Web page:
The Yankees simply wouldn’t treat the event with dignity. They were schoolkids, doing something they didn’t want to do, fighting and grumping and harrumphing all the way. They weren’t civil. That was it. They weren’t civil at all.

“We suggested all kinds of things they could have done to make this a fun event,” American League official Bob Fishel said. “Give away little Pine Tar bats. Let a lot of kids come. Have some entertainment. Give the money to charity. Nothing. That’s what they did. Nothing.

“They didn’t even have a sign on the front saying there was a game today.”

The announced attendance was 1245, but the figure must have included the workers and security details. Ushers sat in the good box seats along the third base line. Hot dog salesmen stood in aisles. The few fans walked and moved around, sitting where they wanted.

“We’re worried about security,” Yankees owner George Steinbrenner said in one of his many rants on the Pine Tar subject. “There is potential for trouble here. Another Diana Ross situation from Central Park.”

“Maybe some of these people are more vicious than they look,” Kansas City general manager Schuerholz said. “Look at that little kid over there. He might have a club or something hidden in his clothes. Vicious. Threatening.”

“You’ll have to leave the clubhouse,” an attendant told a last knot of reporters in the Yankee dressing room an hour after the game. “There aren’t going to be any comments.”

On August 18, the Globe had reported:

A judge today blocked tonight’s scheduled completion of the New York Yankees-Kansas City Royals game at which George Brett’s ninth- inning home run was nullified because his bat had too much pine tar on it.

Bronx State Supreme Court Justice Orest V. Maresca said he was blocking the game “to protect the rights” of fans who sued, contending that they shouldn’t have to pay to see the completion of the game they attended July 24 in New York.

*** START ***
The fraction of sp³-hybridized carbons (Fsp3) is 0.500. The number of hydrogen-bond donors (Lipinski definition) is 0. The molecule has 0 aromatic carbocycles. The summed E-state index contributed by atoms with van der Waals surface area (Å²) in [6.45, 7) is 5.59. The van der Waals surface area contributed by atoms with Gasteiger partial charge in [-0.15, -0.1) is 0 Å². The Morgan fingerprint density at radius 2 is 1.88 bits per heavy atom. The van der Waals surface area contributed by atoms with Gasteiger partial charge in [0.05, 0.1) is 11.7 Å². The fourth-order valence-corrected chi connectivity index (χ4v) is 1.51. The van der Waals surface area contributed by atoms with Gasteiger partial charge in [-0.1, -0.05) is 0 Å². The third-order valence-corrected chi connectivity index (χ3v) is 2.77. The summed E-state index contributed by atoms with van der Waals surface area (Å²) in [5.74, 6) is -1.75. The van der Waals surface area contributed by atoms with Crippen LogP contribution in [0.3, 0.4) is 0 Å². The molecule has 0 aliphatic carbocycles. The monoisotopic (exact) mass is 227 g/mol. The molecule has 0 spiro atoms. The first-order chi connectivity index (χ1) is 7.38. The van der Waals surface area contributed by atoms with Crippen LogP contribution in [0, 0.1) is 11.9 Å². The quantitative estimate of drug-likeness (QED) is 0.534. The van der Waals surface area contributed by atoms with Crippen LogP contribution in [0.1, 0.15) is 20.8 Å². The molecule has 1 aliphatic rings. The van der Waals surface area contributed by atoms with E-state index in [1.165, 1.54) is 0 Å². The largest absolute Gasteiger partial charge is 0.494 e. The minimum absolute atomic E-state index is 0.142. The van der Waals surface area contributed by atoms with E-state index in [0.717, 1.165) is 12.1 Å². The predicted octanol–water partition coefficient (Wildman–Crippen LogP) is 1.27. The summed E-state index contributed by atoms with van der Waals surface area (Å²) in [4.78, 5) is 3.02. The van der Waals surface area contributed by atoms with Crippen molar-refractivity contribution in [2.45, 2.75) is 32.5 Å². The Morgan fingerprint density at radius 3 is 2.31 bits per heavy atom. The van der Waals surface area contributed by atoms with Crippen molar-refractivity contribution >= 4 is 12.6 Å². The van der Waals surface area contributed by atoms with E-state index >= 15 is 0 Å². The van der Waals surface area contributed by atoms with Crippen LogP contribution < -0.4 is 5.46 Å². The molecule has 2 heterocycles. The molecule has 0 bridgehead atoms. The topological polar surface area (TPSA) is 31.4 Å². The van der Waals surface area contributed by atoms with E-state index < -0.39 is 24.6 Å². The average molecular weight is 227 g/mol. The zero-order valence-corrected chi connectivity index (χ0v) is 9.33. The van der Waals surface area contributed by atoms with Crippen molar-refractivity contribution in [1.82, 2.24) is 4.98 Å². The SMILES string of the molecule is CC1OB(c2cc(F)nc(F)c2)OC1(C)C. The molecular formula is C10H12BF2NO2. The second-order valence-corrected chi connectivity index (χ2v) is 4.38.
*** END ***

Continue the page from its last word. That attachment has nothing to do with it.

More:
In a seven-page decision, Maresca also cited the Yankees’ argument that there might be security problems stemming from confusion over admission to the game if it were played as scheduled.

The American League, which had ordered the game resumed at 6 p.m. today, immediately appealed to New York State Supreme Court in Manhattan, which agreed to review the case later today.

Yesterday, the Yankees and one of their fans asked for an injunction against the game’s being resumed.

Yankee players were to have voted last night whether to play, but they put off the referendum until Maresca ruled on the injunction request.

Roy Cohn, an attorney for the Yankees, asked for the injunction to allow time for the court to hear suits brought by two fans who argue they should not be forced to pay another admission.

The Yankees are charging $2.50 for what could be four outs.

Some baseball officials have expressed concern over some of George Steinbrenner’s remarks about MacPhail, the American League president, who upheld Kansas City’s protest and reinstated George Brett’s home run. ”If the Yankees lose the division by one game,” Steinbrenner said, ”I wouldn’t want to be Lee MacPhail living in New York. Maybe he should go house-hunting in Kansas City.”

Published in: on February 17, 2009 at 8:36 am  Leave a Comment